Tobacco Use by Middle and High School Chinese Adolescents and their Friends
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Understanding the similarity of the tobacco use of youth and their friends and unraveling the extent to which this similarity results from selection or socialization is central to peer influence models of tobacco use. The similarity between the tobacco use of Chinese adolescents and their friends were explored in middle (880, 13.3 years, 399 girls) and high school (849, 16.6 years, 454 girls) cohorts assessed yearly at three times. Boys were more similar to their friends in tobacco use than were girls. Growth curve models revealed escalation of use during middle school and stable use during high school for boys, whereas models for girls could not be computed. Evidence of selection effects emerged from cross-lagged panel analyses revealing pathways from boys’ tobacco use to subsequent changes in their friends’ use; assessment of selection and influence processes could not be assessed for girls. The results from this study suggest that peer influence processes may differ for Chinese boys and girls and that further quantitative and qualitative research is necessary to understand these processes.
KeywordsTobacco Friendship: China Peer influence
The authors appreciate insights of Handrea Logis pertaining to the discussion of selection and influence in this manuscript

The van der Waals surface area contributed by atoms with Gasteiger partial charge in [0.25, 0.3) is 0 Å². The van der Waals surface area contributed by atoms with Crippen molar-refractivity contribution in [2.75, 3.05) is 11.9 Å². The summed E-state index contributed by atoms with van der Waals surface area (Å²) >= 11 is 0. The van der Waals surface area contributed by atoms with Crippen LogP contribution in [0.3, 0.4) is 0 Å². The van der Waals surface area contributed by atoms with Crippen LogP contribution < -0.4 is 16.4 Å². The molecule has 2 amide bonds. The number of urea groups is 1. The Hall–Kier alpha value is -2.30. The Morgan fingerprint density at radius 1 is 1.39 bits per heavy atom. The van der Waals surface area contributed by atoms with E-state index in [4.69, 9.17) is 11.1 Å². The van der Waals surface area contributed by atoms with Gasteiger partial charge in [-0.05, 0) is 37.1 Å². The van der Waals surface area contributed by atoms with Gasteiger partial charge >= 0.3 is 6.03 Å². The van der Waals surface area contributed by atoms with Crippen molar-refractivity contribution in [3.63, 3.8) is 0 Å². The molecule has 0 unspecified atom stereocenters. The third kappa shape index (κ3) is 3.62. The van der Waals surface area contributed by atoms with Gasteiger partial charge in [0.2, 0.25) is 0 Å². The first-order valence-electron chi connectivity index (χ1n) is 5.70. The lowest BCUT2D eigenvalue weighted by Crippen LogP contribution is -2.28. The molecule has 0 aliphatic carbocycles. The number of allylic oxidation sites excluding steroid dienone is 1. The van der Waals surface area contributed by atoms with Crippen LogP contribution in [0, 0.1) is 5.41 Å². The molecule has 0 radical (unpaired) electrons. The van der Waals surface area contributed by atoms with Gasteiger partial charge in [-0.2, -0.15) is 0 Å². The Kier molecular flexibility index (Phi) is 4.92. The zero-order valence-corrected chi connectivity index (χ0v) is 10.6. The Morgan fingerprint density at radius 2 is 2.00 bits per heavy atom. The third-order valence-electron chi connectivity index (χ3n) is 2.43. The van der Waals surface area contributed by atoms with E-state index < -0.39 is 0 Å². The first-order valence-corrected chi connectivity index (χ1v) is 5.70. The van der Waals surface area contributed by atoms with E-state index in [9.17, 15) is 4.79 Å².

: LI and SJ were involved in the initial design of the study, were completely responsible for the data collection, conducted analyses, and reviewed articles on tobacco use written in Chinese journals; LI, a doctoral student, took the lead in this effort and was supervised by SJ, her major professor. TL conducted the path analyses and participated in the writing of the publication. LN and YF managed the data set from the US side, conducted some of the analyses, and participated in the literature research and writing of the study. DF coordinated the research and was involved in all parts of the project including design, analysis, and presentation. All authors read and approved the final manuscript.
This research was supported by a Major Project of National Social Science Foundation of China. This grant is identified as (13&ZD073).
Compliance with Ethical Standards
All procedures used in this study were consistent with the 1964 Helsinki declaration and its later amendments or comparable ethical standards.
Conflict of interest
The authors declare that they have no competing interests.
The conduct of this research was approved by Purdue University Institutional Review Board.
Signed parent consent and signed adolescent assent were obtained from all participants.
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